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Donaldson

Donaldson image
Parent Issue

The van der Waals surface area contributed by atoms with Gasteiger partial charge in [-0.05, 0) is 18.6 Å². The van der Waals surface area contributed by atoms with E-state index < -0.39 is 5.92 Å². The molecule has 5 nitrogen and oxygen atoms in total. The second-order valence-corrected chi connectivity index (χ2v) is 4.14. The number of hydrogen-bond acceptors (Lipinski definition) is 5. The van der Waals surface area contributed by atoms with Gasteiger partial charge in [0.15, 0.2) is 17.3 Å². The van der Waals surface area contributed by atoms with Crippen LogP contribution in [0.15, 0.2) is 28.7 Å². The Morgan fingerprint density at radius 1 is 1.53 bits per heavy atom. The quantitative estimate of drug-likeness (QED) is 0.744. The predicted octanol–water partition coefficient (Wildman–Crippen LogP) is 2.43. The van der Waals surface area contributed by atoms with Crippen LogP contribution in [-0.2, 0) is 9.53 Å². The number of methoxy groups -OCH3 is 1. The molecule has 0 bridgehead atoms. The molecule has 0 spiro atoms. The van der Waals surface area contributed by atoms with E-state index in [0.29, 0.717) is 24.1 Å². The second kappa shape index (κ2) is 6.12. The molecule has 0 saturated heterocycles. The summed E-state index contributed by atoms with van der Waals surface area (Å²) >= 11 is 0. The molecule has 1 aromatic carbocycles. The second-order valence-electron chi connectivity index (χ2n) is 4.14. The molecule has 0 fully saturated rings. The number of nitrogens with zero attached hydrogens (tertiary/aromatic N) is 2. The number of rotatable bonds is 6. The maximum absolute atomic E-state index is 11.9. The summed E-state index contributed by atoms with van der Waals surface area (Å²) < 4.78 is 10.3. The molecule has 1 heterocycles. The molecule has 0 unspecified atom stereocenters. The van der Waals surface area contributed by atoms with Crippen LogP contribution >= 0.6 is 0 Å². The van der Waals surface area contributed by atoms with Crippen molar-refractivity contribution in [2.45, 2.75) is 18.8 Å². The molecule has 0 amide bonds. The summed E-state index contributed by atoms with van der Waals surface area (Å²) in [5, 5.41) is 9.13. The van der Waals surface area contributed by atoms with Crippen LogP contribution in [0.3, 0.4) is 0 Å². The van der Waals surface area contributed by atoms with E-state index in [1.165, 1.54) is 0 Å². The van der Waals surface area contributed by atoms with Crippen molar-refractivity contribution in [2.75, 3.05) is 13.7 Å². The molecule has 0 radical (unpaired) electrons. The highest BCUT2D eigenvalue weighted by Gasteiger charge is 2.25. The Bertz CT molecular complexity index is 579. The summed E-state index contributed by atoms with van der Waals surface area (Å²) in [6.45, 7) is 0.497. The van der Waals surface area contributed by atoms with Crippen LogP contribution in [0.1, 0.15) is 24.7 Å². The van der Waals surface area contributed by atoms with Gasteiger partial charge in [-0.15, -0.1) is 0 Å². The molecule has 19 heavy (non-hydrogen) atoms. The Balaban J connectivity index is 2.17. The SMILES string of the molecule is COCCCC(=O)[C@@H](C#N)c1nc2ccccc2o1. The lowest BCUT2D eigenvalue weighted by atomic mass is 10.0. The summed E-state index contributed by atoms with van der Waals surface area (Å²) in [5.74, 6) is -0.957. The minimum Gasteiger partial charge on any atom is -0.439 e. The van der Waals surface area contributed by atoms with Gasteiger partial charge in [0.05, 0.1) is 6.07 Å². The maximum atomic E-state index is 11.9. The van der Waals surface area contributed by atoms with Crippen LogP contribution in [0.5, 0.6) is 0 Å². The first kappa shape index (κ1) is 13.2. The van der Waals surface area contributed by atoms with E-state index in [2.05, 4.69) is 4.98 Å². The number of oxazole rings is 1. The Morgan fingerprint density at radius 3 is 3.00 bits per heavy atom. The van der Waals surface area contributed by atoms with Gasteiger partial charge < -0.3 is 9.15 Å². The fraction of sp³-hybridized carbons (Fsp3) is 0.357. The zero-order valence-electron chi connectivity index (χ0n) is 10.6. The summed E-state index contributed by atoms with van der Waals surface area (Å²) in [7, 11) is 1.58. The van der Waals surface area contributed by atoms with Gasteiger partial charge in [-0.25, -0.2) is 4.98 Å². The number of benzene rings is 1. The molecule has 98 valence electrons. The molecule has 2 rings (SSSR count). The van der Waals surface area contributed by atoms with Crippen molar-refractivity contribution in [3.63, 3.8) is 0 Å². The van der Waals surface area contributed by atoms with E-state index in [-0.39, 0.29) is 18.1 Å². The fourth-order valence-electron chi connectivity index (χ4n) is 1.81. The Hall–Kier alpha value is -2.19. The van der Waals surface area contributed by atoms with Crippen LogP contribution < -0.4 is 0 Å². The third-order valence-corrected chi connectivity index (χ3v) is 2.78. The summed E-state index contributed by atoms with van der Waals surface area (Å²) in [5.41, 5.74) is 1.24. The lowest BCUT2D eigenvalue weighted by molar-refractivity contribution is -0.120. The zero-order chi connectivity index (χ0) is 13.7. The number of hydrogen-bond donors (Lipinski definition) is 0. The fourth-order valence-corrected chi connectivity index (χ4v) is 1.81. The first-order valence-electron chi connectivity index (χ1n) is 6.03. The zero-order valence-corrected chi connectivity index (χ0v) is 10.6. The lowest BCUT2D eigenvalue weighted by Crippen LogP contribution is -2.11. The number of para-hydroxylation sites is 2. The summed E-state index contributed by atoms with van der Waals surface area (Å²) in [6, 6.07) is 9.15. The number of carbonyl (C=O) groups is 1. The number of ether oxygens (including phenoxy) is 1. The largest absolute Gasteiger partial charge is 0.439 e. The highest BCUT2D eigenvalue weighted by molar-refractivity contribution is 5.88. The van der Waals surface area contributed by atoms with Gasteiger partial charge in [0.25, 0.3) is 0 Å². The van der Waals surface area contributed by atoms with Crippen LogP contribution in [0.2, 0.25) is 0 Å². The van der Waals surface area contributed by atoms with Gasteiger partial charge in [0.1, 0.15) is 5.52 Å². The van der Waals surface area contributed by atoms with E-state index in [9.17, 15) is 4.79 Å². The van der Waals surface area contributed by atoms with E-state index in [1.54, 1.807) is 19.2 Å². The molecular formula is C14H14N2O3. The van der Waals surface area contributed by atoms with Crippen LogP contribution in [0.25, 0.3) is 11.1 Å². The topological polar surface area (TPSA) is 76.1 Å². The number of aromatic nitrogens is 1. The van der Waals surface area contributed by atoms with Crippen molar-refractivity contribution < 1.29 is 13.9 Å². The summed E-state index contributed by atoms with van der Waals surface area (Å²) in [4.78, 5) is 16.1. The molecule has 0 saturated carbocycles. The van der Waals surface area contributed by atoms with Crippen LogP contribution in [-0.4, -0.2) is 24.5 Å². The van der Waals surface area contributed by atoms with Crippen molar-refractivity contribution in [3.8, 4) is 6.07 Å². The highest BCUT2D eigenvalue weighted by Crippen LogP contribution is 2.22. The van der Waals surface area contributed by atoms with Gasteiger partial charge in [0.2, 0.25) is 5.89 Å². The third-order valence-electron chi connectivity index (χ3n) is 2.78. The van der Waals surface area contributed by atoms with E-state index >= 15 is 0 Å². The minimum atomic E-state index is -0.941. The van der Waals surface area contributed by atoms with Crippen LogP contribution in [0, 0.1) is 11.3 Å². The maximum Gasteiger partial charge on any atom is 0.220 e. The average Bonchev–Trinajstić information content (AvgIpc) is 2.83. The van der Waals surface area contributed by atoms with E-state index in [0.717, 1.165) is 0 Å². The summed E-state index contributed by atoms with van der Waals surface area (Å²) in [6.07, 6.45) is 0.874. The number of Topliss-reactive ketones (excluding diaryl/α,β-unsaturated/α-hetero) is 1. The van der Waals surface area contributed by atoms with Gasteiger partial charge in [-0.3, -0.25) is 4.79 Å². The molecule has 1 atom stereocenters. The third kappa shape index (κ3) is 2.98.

Day
10
Month
September
Year
1875
Copyright
Public Domain
OCR Text